Metzler, the German bank, has set up a Pensionsfonds to provide occupational pensions based on the social partners’ model, which means social partners can negotiate pure defined contribution (DC) occupational pensions without guarantees and employers’ liability through collective bargaining agreements.

The social partners’ model was introduced in 2018 with the law to reinforce occupational pensions, the Betriebsrentenstärkungsgesetz, but so far employers and employees have yet to sign agreements to finance pension provisions within the new framework.

Last month the financial supervisory, BaFin, gave Metzler the green light to establish its Metzler Sozialpartner Pensionfonds, which runs the new form of occupational pensions.

The board of directors for the new Pensionsfonds include Christian Remke, Martin Thiesen and Steffen Beltz. Metzler Asset Management is the asset manager for the fund, while B. Metzler seel. Sohn & Co. KGaA is the custodian.

Metzler runs another Pensionsfonds for companies to outsource pension obligations. Thiesen said the “decisive element” that led the bank to taking the strategic decision to set up a new social partners’ Pensionsfonds was to split the assets of the two Pensionsfonds.

The bank wanted to avoid mixing up the “funding [pension] promises” model with the “capital investment without guarantees” model, it said.

As a result of the split, the asset allocation “is clear and easier to understand for the social partners,” it added.

Sustainable Committee calls for Pensionkassen asset class diversification

The Sustainable Finance Committee, a group of experts advising the German government on a sustainable finance strategy, has recommend in its final report that Pensionkassen should expand their investment catalogue as per the investment ordinance (Anlageverordnung) for Pensionkassen.

The committee suggested that financial flows should be redirected into sustainable investments, from infrastructure to technology, to “unfit” value chains in terms of ecology or human rights.

The investment catalogue designs a framework for Pensionskassen investments.

According to the committee, investments in infrastructure, which are important to finance the transition to a sustainable economy, are not considered as a separate asset class, but as a form of investment, without taking into account specific risks.

This, according to the final report, creates competition between investments in assets that lead to reducing the volume of long-term investments relevant to transform the economy.

Furthermore, specific asset classes should be added to the regulation with limits on investment reflecting the actual risk, it said. Stress tests for funding requirements should shift the focus from market price risks to credit default and counterpart risks, it added.

In the final paper – Shifting the Trillions, a Sustainable Financial System for the Great Transformation – the committee advised for a push to expand the rules on climate impact reporting of companies with more than 250 employees at EU level.

The report also recommends establishing a system to classify financial products as sustainable based on the logic used to design the EU disclosure regulation, but to further develop the system with the support of an independent team of various stakeholder groups to set an example in Europe.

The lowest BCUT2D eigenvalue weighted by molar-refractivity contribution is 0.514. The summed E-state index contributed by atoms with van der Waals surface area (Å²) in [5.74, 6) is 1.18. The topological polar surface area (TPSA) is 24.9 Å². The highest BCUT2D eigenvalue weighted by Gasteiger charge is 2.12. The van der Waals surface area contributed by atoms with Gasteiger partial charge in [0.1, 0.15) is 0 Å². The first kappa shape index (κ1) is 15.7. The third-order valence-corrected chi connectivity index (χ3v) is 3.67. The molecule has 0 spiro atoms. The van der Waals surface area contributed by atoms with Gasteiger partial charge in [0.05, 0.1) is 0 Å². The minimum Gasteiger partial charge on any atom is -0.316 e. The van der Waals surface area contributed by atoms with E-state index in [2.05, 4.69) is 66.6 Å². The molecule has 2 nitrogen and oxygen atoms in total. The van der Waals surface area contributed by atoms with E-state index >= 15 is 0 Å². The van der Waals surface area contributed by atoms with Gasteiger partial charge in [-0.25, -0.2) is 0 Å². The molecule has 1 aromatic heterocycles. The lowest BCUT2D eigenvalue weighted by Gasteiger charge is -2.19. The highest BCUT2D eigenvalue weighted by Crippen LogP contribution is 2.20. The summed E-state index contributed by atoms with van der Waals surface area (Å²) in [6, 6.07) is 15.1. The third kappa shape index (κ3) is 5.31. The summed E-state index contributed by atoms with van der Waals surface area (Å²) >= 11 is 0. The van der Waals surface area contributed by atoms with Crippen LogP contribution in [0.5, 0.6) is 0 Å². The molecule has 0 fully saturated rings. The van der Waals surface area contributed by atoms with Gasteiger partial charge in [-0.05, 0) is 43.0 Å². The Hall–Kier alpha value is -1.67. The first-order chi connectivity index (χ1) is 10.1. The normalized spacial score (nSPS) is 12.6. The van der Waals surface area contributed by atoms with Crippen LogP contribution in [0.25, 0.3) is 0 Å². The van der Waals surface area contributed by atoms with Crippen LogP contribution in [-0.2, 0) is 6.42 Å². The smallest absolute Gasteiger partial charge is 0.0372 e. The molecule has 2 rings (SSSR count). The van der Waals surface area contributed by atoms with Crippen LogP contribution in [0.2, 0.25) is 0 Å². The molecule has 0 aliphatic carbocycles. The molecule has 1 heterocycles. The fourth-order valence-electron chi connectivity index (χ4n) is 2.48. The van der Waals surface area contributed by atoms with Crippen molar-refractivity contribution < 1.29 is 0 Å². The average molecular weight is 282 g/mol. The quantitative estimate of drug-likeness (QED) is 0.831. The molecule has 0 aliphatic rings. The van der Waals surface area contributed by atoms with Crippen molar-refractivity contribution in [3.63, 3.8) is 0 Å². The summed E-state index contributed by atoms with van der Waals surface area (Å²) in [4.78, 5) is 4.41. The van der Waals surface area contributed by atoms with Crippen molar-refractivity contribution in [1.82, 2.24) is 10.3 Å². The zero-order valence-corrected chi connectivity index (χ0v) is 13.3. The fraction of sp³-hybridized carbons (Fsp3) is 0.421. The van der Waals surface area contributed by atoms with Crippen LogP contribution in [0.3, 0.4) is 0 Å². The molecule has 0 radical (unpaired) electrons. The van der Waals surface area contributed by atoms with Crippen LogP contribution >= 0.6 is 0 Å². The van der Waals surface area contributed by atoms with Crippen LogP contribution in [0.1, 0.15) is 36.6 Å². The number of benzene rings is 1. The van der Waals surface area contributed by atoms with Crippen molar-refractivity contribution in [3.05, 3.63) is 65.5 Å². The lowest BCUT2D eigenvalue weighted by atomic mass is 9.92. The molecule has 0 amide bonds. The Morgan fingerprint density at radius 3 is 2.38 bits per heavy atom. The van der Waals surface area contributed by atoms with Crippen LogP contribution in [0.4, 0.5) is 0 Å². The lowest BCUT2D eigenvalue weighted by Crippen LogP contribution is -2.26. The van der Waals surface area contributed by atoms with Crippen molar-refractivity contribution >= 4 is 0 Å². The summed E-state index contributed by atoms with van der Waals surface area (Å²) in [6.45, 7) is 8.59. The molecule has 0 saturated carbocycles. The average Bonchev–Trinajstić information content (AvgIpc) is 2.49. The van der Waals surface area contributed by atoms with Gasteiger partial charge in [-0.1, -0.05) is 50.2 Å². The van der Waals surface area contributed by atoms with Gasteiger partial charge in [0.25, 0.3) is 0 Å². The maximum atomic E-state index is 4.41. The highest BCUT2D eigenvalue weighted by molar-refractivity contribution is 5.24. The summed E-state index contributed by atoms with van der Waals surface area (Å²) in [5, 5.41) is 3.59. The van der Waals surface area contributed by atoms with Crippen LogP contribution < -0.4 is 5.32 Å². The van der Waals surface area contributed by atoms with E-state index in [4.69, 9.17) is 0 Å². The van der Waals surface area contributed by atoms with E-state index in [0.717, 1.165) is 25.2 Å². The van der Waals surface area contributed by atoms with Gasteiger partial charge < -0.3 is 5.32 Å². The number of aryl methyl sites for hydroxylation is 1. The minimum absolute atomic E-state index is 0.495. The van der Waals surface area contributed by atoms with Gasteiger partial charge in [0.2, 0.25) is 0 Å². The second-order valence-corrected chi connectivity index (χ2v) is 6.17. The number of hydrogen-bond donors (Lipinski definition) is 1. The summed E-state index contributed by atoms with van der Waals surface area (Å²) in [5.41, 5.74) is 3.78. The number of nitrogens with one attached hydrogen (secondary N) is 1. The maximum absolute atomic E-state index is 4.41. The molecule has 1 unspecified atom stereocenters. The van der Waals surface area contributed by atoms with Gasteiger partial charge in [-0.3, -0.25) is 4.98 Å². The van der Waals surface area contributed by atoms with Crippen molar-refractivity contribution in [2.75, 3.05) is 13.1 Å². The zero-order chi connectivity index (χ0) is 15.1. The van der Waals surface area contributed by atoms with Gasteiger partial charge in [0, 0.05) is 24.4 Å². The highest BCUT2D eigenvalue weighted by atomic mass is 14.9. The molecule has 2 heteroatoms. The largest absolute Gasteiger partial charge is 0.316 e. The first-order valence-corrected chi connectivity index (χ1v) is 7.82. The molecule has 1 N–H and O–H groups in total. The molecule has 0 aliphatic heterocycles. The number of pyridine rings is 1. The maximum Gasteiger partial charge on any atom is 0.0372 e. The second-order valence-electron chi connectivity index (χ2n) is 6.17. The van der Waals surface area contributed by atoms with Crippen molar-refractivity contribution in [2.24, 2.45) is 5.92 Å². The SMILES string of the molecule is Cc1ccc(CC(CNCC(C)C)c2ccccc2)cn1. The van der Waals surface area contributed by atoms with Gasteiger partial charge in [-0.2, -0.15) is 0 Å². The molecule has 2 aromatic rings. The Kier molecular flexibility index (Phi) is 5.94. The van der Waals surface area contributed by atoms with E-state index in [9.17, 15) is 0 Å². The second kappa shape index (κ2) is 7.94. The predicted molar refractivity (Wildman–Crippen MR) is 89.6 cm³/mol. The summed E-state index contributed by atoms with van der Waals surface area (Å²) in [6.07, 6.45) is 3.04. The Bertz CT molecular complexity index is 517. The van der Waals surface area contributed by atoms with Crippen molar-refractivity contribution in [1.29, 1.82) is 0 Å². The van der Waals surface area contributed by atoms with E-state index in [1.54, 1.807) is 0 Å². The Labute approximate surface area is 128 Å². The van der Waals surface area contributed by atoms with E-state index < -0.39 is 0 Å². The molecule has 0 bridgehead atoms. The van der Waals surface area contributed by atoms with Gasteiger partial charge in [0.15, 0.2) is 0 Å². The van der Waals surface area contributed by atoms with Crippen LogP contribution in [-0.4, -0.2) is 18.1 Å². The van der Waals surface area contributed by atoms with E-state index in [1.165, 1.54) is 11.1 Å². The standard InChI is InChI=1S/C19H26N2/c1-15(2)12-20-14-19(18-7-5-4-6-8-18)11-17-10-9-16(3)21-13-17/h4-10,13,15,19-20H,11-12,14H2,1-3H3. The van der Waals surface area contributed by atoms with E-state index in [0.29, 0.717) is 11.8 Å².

Public authorities should facilitate the establishment of regulated impact funds based on blended finance in Germany. The funds would mobilize capital from the private sector and disclose their sustainability impact.

For institutional investors, the committee recommended building the legal basis for collaborative ESG engagement and developing a German stewardship code (Responsibility Code) to drive engagement activities.

The government should also design an “ambitious concept” for the investment of federal funds, including pension reserves, pension schemes in general and the pension fund for the Federal Employment Agency, the report added.

The committee recommended that public pension fund investments are in line with the goals of the Paris Agreement, the climate and environmental goals of the EU Green Deal, the UN guiding principles for business and human rights and Agenda 2030.

Deutsche Telekom’s pension obligations rise

Pension obligations at Deutsche Telekom rose in 2020 to €7.68bn, up from €5.83bn in 2019, according to the company’s financial results.

The increase year-on-year of pension provisions is mainly the result of the depreciation of the fund’s stake in BT and adjustments of its actuarial interest rate. This resulted in a total loss from the revaluation of its defined benefit plans worth €1.4bn. Its book value increased, howwever, by €800m in connection with the merger between T-Mobile US and Sprint.

Deutsche Telekom reduced its actuarial interest rate to value pension obligations in Germany from 1.14% in 2019 to 0.85% in 2020, and from 0.29% to 0.07% in Switzerland, it said. In the US its actuarial interest rate stood at 2.75% in 2020, according to the company’s financial results.

The company set up benefit plans in Switzerland financed by employer and employee contributions through the independent pension fund of its subsidiary T-Systems.

The majority of the group’s pension obligations are direct and indirect pension promises in Germany, in the US and in Switzerland.

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